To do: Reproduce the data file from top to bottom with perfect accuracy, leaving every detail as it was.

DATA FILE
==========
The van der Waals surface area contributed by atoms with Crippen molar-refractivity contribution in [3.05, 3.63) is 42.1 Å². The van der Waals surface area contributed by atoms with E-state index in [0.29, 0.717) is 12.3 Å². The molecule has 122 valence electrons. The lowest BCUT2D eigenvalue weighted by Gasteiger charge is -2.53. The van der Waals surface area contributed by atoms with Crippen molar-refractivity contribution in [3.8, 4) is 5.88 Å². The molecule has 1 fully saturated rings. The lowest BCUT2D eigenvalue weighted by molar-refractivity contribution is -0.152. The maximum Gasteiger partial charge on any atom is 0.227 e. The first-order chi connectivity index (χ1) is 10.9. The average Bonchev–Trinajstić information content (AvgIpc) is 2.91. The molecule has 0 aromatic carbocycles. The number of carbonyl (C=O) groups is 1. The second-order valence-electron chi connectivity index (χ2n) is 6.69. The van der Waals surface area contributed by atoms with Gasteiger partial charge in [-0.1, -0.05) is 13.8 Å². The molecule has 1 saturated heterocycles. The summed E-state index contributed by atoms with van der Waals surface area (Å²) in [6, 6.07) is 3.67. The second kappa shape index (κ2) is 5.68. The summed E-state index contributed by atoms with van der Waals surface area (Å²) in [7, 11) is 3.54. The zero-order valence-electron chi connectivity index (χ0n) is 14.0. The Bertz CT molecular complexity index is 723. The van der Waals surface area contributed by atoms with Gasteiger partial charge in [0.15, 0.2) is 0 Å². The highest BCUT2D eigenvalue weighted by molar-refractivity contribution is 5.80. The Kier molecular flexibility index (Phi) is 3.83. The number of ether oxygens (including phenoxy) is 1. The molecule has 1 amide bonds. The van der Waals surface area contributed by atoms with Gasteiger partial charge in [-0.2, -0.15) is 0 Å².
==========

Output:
The van der Waals surface area contributed by atoms with Crippen molar-refractivity contribution in [3.05, 3.63) is 42.1 Å². The van der Waals surface area contributed by atoms with E-state index in [0.29, 0.717) is 12.3 Å². The molecule has 122 valence electrons. The lowest BCUT2D eigenvalue weighted by Gasteiger charge is -2.53. The van der Waals surface area contributed by atoms with Crippen molar-refractivity contribution in [3.8, 4) is 5.88 Å². The molecule has 1 fully saturated rings. The lowest BCUT2D eigenvalue weighted by molar-refractivity contribution is -0.152. The maximum Gasteiger partial charge on any atom is 0.227 e. The first-order chi connectivity index (χ1) is 10.9. The average Bonchev–Trinajstić information content (AvgIpc) is 2.91. The molecule has 0 aromatic carbocycles. The number of carbonyl (C=O) groups is 1. The second-order valence-electron chi connectivity index (χ2n) is 6.69. The van der Waals surface area contributed by atoms with Gasteiger partial charge in [-0.1, -0.05) is 13.8 Å². The molecule has 1 saturated heterocycles. The summed E-state index contributed by atoms with van der Waals surface area (Å²) in [6, 6.07) is 3.67. The second kappa shape index (κ2) is 5.68. The summed E-state index contributed by atoms with van der Waals surface area (Å²) in [7, 11) is 3.54. The zero-order valence-electron chi connectivity index (χ0n) is 14.0. The Bertz CT molecular complexity index is 723. The van der Waals surface area contributed by atoms with Gasteiger partial charge in [0.15, 0.2) is 0 Å². The highest BCUT2D eigenvalue weighted by molar-refractivity contribution is 5.80. The Kier molecular flexibility index (Phi) is 3.83. The number of ether oxygens (including phenoxy) is 1. The molecule has 1 amide bonds. The van der Waals surface area contributed by atoms with Gasteiger partial charge in [-0.2, -0.15) is 0 Å².